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Salix atrocinerea, commonly called grey willow, is a species of willow. It is a bush or small tree up to 12 m (39 ft) tall. As a pioneer species of willow, it quickly colonizes poor soils.
The grey willow distribution is mostly Atlantic from Western Europe and North Africa to some Mediterranean islands, and in North Africa. Naturally growing in Britain, France, Belgium, Spain, Portugal, Morocco, Tunisia, it is very common in the Iberian Peninsula, and is also found in Corsica.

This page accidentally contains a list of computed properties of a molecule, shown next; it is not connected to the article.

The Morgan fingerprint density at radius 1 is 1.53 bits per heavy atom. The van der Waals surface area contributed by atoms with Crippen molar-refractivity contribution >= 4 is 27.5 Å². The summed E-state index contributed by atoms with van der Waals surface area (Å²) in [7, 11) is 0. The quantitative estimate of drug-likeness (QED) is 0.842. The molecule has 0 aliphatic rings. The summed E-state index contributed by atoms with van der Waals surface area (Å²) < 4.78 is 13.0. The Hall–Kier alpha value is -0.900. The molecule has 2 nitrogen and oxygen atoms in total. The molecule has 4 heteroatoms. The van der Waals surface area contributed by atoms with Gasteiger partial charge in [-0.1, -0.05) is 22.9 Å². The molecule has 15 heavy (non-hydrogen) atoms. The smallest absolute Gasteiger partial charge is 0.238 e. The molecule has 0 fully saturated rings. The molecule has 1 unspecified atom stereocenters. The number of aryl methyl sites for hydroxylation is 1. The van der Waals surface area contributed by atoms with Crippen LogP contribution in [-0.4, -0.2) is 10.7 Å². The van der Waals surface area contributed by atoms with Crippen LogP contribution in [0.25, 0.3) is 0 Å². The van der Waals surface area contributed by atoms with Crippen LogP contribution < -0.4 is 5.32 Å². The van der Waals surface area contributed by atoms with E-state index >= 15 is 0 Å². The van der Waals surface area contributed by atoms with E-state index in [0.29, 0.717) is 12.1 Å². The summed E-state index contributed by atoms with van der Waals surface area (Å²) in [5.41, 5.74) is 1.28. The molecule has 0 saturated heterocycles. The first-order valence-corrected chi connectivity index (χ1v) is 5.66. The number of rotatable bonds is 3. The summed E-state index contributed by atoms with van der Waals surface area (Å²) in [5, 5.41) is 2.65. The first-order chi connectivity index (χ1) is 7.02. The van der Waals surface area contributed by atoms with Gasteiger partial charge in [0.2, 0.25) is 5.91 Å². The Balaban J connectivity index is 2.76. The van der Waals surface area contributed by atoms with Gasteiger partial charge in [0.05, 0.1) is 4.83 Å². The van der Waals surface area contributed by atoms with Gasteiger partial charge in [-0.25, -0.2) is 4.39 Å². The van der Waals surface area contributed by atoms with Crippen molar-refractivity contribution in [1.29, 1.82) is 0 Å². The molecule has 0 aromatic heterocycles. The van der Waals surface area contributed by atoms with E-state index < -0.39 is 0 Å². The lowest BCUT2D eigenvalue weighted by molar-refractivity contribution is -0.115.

The species hybridizes readily with other species of willow and many hybrids have been identified. It flowers from January until March or April, depending on location, with the spread of seeds ripening from April to March.
The grey willow lives in freshly disturbed land, with preference for acidic soil, but this is a very hardy species and is even found on beaches near the sea and on islands. It grows in sandy or gravel shores of rivers, streams and ponds, meadows, valleys and hedgerows with some soil moisture, and is found from sea level to 2,000 m altitude, to the subalpine level. A forest of S. atrocinerea occupies the eastern end of Cortegada Island in permanently or temporarily waterlogged soils, and a mixed forest with Alnus glutinosa occupies the end west side.
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